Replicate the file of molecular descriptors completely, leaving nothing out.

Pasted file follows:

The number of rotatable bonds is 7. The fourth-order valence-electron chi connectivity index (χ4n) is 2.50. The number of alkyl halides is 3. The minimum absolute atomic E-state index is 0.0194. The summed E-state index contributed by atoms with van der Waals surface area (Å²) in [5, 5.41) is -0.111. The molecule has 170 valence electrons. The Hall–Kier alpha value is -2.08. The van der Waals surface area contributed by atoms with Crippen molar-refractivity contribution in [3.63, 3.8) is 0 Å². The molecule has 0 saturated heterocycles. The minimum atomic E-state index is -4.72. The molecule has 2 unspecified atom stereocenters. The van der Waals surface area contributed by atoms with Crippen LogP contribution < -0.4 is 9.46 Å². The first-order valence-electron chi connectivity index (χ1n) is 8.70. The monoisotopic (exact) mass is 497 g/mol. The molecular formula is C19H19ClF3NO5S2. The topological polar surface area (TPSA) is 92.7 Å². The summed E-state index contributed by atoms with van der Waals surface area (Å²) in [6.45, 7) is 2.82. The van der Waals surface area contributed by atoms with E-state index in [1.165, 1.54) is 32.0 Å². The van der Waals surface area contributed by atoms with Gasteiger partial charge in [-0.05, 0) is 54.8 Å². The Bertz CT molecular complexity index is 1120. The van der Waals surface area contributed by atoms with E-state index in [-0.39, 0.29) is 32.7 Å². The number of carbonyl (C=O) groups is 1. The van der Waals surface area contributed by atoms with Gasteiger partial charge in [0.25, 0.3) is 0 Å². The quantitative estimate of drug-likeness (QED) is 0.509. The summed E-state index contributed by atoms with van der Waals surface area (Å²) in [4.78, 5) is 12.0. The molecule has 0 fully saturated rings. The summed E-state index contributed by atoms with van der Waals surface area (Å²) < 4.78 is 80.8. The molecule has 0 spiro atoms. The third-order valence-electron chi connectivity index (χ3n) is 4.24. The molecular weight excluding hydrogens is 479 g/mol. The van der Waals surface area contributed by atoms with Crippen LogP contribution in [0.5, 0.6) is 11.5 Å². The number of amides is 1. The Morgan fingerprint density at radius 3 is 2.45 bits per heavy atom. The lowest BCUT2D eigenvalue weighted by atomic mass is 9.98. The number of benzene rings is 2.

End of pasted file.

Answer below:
The number of rotatable bonds is 7. The fourth-order valence-electron chi connectivity index (χ4n) is 2.50. The number of alkyl halides is 3. The minimum absolute atomic E-state index is 0.0194. The summed E-state index contributed by atoms with van der Waals surface area (Å²) in [5, 5.41) is -0.111. The molecule has 170 valence electrons. The Hall–Kier alpha value is -2.08. The van der Waals surface area contributed by atoms with Crippen molar-refractivity contribution in [3.63, 3.8) is 0 Å². The molecule has 0 saturated heterocycles. The minimum atomic E-state index is -4.72. The molecule has 2 unspecified atom stereocenters. The van der Waals surface area contributed by atoms with Crippen LogP contribution < -0.4 is 9.46 Å². The first-order valence-electron chi connectivity index (χ1n) is 8.70. The monoisotopic (exact) mass is 497 g/mol. The molecular formula is C19H19ClF3NO5S2. The topological polar surface area (TPSA) is 92.7 Å². The summed E-state index contributed by atoms with van der Waals surface area (Å²) in [6.45, 7) is 2.82. The van der Waals surface area contributed by atoms with E-state index in [1.165, 1.54) is 32.0 Å². The van der Waals surface area contributed by atoms with Gasteiger partial charge in [-0.05, 0) is 54.8 Å². The Bertz CT molecular complexity index is 1120. The van der Waals surface area contributed by atoms with E-state index in [-0.39, 0.29) is 32.7 Å². The number of carbonyl (C=O) groups is 1. The van der Waals surface area contributed by atoms with Gasteiger partial charge in [0.25, 0.3) is 0 Å². The quantitative estimate of drug-likeness (QED) is 0.509. The summed E-state index contributed by atoms with van der Waals surface area (Å²) in [4.78, 5) is 12.0. The molecule has 0 fully saturated rings. The summed E-state index contributed by atoms with van der Waals surface area (Å²) < 4.78 is 80.8. The molecule has 0 spiro atoms. The third-order valence-electron chi connectivity index (χ3n) is 4.24. The molecular weight excluding hydrogens is 479 g/mol. The van der Waals surface area contributed by atoms with Crippen LogP contribution in [0.5, 0.6) is 11.5 Å². The number of amides is 1. The Morgan fingerprint density at radius 3 is 2.45 bits per heavy atom. The lowest BCUT2D eigenvalue weighted by atomic mass is 9.98. The number of benzene rings is 2.